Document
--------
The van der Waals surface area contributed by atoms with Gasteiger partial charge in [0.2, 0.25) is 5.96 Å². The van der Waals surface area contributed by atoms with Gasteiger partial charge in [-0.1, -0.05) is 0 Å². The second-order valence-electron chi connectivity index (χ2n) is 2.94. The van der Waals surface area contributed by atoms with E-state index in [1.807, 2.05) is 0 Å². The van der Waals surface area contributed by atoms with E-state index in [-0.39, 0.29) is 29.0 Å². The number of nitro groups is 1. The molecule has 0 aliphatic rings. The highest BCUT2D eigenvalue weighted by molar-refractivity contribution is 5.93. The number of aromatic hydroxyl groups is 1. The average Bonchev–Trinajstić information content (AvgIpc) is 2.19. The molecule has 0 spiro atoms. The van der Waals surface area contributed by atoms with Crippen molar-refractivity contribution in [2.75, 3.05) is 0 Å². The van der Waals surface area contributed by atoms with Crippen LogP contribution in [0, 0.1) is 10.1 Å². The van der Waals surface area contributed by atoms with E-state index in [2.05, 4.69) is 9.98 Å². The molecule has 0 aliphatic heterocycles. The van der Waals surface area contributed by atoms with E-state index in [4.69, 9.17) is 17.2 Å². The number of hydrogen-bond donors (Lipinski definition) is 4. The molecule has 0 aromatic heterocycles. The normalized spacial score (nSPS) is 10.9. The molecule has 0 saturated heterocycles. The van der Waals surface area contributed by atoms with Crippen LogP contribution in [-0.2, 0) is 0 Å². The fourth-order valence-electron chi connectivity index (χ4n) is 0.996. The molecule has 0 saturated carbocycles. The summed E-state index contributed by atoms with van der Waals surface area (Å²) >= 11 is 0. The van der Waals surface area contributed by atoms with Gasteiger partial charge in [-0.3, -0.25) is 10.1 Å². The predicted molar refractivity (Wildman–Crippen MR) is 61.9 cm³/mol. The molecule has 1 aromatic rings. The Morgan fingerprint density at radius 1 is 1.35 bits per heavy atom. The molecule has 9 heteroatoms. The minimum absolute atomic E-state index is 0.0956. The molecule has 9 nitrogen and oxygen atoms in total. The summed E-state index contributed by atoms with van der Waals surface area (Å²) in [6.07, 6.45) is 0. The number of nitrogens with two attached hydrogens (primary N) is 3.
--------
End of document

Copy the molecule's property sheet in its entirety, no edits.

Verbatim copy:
The van der Waals surface area contributed by atoms with Gasteiger partial charge in [0.2, 0.25) is 5.96 Å². The van der Waals surface area contributed by atoms with Gasteiger partial charge in [-0.1, -0.05) is 0 Å². The second-order valence-electron chi connectivity index (χ2n) is 2.94. The van der Waals surface area contributed by atoms with E-state index in [1.807, 2.05) is 0 Å². The van der Waals surface area contributed by atoms with E-state index in [-0.39, 0.29) is 29.0 Å². The number of nitro groups is 1. The molecule has 0 aliphatic rings. The highest BCUT2D eigenvalue weighted by molar-refractivity contribution is 5.93. The number of aromatic hydroxyl groups is 1. The average Bonchev–Trinajstić information content (AvgIpc) is 2.19. The molecule has 0 spiro atoms. The van der Waals surface area contributed by atoms with Crippen molar-refractivity contribution in [2.75, 3.05) is 0 Å². The van der Waals surface area contributed by atoms with Crippen LogP contribution in [0, 0.1) is 10.1 Å². The van der Waals surface area contributed by atoms with E-state index in [2.05, 4.69) is 9.98 Å². The molecule has 0 aliphatic heterocycles. The van der Waals surface area contributed by atoms with E-state index in [4.69, 9.17) is 17.2 Å². The number of hydrogen-bond donors (Lipinski definition) is 4. The molecule has 0 aromatic heterocycles. The normalized spacial score (nSPS) is 10.9. The molecule has 0 saturated heterocycles. The van der Waals surface area contributed by atoms with Crippen LogP contribution in [-0.2, 0) is 0 Å². The fourth-order valence-electron chi connectivity index (χ4n) is 0.996. The molecule has 0 saturated carbocycles. The summed E-state index contributed by atoms with van der Waals surface area (Å²) >= 11 is 0. The van der Waals surface area contributed by atoms with Gasteiger partial charge in [-0.3, -0.25) is 10.1 Å². The predicted molar refractivity (Wildman–Crippen MR) is 61.9 cm³/mol. The molecule has 1 aromatic rings. The Morgan fingerprint density at radius 1 is 1.35 bits per heavy atom. The molecule has 9 heteroatoms. The minimum absolute atomic E-state index is 0.0956. The molecule has 9 nitrogen and oxygen atoms in total. The summed E-state index contributed by atoms with van der Waals surface area (Å²) in [6.07, 6.45) is 0. The number of nitrogens with two attached hydrogens (primary N) is 3.